One of the hottest new trends in portfolio management is something called tax loss harvesting. It’s a fancy sounding (and actually a rather old) tax deferral strategy with a simple implementation that has grown in popularity due to the rise of the “Robo Advisor”. This strategy allows you to incur current losses in an investment and defer the taxes paid by swapping into a fund that is similar, but not “substantially identical”. For example, if you invested $10,000 in the S&P 500 via SPY and the S&P 500 declines by 5% then you can book your $500 loss and swap into a similar fund such as QQQ which tends to perform with a high correlation to the SPY. You’ll still get similar performance from the new fund, but you’ll have booked a tax deferral for future use against gains. The kicker is that the fund you buy cannot be “substantially identical” according to the IRS. In other words, you have to swap into a fund that is materially different than the one you currently own. So, you wouldn’t want to sell SPY and then buy VOO which is Vangaurd’s S&P 500 fund because they’re the same fund in essence.
Tax loss harvesting is an effective tax deferral strategy that you should consider, but you have to be careful about how you go about implementing this because there’s no free lunch here. The IRS limits annual deferrals to just $3,000 so, for most investors with considerable assets this tax deferral strategy isn’t making or breaking your portfolio. It can be a nice marginal after tax boost to returns, but it is absolutely not something you should construct your entire portfolio strategy around because the benefits are not that substantial.
A further problem for high net worth investors is the risk of audit due to wash sale violations. For instance, many of the large Robo Advisors use VDE as a replacement fund for DJP as a commodity index. These funds are not substantially identical. In fact, they’re very different funds:
There’s a potentially bigger issue here that the IRS is very unclear about. That’s the issue of wash sales. The IRS doesn’t want you booking losses and buying the same thing 2 minutes later. The IRS hasn’t updated their view here and the growth in ETFs has made this a very murky area. Problem is, if you look at the funds that many Tax Loss Harvesting firms utilize you’ll find that there is no material difference between the funds. For instance, one of the more prominent Robo Advisor firms uses SCHF and VEA for tax loss harvesting. The performance of these funds is compared below:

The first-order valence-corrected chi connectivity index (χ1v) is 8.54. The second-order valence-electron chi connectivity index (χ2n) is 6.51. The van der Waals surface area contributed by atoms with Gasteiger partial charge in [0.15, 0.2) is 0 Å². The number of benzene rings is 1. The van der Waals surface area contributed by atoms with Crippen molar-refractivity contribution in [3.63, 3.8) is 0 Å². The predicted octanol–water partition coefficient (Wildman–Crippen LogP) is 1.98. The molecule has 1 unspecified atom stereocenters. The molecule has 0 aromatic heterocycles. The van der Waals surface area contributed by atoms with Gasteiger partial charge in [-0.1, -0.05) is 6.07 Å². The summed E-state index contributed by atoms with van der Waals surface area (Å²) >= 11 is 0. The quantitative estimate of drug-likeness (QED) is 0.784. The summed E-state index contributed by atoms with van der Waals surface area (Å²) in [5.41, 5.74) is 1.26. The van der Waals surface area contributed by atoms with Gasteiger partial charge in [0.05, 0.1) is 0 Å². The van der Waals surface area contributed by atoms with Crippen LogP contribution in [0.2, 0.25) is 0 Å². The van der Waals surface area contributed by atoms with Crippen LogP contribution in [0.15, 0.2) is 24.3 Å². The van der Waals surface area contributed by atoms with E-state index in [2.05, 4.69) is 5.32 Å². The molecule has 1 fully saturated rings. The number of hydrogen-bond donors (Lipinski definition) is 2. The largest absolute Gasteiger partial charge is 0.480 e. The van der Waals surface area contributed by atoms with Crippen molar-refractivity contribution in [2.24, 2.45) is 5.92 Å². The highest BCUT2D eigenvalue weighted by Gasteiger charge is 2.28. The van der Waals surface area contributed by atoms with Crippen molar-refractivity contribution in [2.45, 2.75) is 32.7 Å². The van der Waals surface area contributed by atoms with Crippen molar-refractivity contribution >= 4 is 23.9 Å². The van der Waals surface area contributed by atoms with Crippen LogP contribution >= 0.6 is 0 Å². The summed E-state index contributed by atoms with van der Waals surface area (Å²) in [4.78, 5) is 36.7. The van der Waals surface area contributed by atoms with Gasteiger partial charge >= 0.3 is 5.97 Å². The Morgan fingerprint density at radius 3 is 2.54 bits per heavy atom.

As you can see the funds are literally the exact same thing. Personally, I would never attempt to harvest losses with these two funds because I don’t think there would be a chance in the world of being able to explain the difference to the IRS. In addition, the Robos don’t know what your other accounts looks like so all of this churning of accounts could actually be creating wash sales in other accounts without your knowing it. The Robos are trying to cut costs on the middleman, but might be inviting the IRS in the backdoor. If you’re using one of the big Robo Advisors it might be smart to reach out to your tax attorney just to be clear here. Given how new many of these firms are and the tax season this makes for a good time to get clarity on the issue. In general, I’d veer towards better safe than sorry. I’ve never felt wholly comfortable with tax loss harvesting and this is the main reason why….
In general, the issue of having to use a materially different holding makes the benefits of tax loss harvesting very murky. Assuming you have to use a materially different fund, the added benefit of the strategy comes down to how well you pick the new funds. In other words, you become a market timer inside of a strategy that generally isn’t supposed be to designed around how well you can time certain asset choices.
Michael Kitces has done some of the best work on tax loss harvesting around. He concludes that it’s essentially a form of tax deferral that is made out to be more impactful in most cases than it actually is. But it depends on your specific situation. Ultimately, what we’re looking at is an interest free loan from Uncle Sam due to what looks like a tax loophole. My guess is that this loophole will get closed or clarified substantially as technology becomes more pervasive and the strategy becomes more widely used. So you might want to take advantage of it while it’s still available. But consult a tax attorney first and look under the hood where it’s being done.
The last issue of note is that most of your “passive” money should be invested in retirement accounts to begin with. This money is already tax deferred so there’s no value in using one of these services in your retirement accounts. They’re really only valuable in taxable accounts which tend not to be as passive. This substantially reduces any value in harvesting losses there.
Technology is great and I think that the Robo Advisors are wonderful for investors who can’t afford any sort of professional help (do-It-yourselfers don’t need Robos or advisors in my opinion). But you have to really look under the hood here before moving forward. If tax loss harvesting sounds too good to be true then that might just be the case.